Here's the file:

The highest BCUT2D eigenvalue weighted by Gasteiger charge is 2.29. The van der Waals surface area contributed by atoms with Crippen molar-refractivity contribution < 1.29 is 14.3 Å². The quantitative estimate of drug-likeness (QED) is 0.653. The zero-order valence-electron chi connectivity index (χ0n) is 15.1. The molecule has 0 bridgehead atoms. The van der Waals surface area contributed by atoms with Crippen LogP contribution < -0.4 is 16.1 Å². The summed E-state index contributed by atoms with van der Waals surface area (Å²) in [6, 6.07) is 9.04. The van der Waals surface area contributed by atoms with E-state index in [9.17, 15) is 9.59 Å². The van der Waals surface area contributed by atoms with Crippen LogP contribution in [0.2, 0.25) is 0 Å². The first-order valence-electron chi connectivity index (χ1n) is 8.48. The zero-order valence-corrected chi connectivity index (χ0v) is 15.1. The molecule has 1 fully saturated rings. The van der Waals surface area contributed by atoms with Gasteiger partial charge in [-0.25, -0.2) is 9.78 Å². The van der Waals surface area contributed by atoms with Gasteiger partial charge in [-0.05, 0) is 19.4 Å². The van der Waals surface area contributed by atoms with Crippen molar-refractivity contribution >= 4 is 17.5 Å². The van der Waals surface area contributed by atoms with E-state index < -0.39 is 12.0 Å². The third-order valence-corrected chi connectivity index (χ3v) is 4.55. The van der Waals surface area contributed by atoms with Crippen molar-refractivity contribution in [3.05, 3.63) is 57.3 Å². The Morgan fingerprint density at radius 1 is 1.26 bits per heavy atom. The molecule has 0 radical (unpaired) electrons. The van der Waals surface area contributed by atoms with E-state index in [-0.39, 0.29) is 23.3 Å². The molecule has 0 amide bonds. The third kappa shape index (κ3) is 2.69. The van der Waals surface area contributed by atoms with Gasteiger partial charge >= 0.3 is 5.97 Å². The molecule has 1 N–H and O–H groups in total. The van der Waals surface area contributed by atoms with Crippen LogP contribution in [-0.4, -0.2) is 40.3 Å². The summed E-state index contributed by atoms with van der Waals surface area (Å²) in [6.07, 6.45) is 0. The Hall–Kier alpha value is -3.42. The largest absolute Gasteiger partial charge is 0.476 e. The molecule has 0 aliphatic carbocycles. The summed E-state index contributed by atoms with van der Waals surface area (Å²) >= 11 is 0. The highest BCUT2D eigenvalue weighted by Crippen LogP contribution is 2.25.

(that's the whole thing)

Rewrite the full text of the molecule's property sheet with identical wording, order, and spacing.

The highest BCUT2D eigenvalue weighted by Gasteiger charge is 2.29. The van der Waals surface area contributed by atoms with Crippen molar-refractivity contribution < 1.29 is 14.3 Å². The quantitative estimate of drug-likeness (QED) is 0.653. The zero-order valence-electron chi connectivity index (χ0n) is 15.1. The molecule has 0 bridgehead atoms. The van der Waals surface area contributed by atoms with Crippen LogP contribution < -0.4 is 16.1 Å². The summed E-state index contributed by atoms with van der Waals surface area (Å²) in [6, 6.07) is 9.04. The van der Waals surface area contributed by atoms with E-state index in [9.17, 15) is 9.59 Å². The van der Waals surface area contributed by atoms with Crippen LogP contribution in [0.2, 0.25) is 0 Å². The first-order valence-electron chi connectivity index (χ1n) is 8.48. The zero-order valence-corrected chi connectivity index (χ0v) is 15.1. The molecule has 1 fully saturated rings. The van der Waals surface area contributed by atoms with Gasteiger partial charge in [-0.25, -0.2) is 9.78 Å². The van der Waals surface area contributed by atoms with Gasteiger partial charge in [-0.05, 0) is 19.4 Å². The van der Waals surface area contributed by atoms with Crippen molar-refractivity contribution >= 4 is 17.5 Å². The van der Waals surface area contributed by atoms with E-state index < -0.39 is 12.0 Å². The third-order valence-corrected chi connectivity index (χ3v) is 4.55. The van der Waals surface area contributed by atoms with Crippen molar-refractivity contribution in [3.05, 3.63) is 57.3 Å². The Morgan fingerprint density at radius 1 is 1.26 bits per heavy atom. The molecule has 0 radical (unpaired) electrons. The van der Waals surface area contributed by atoms with E-state index in [-0.39, 0.29) is 23.3 Å². The molecule has 0 amide bonds. The third kappa shape index (κ3) is 2.69. The van der Waals surface area contributed by atoms with Gasteiger partial charge >= 0.3 is 5.97 Å². The molecule has 1 N–H and O–H groups in total. The van der Waals surface area contributed by atoms with Crippen LogP contribution in [-0.4, -0.2) is 40.3 Å². The summed E-state index contributed by atoms with van der Waals surface area (Å²) in [6.07, 6.45) is 0. The Hall–Kier alpha value is -3.42. The largest absolute Gasteiger partial charge is 0.476 e. The molecule has 0 aliphatic carbocycles. The summed E-state index contributed by atoms with van der Waals surface area (Å²) >= 11 is 0. The highest BCUT2D eigenvalue weighted by Crippen LogP contribution is 2.25.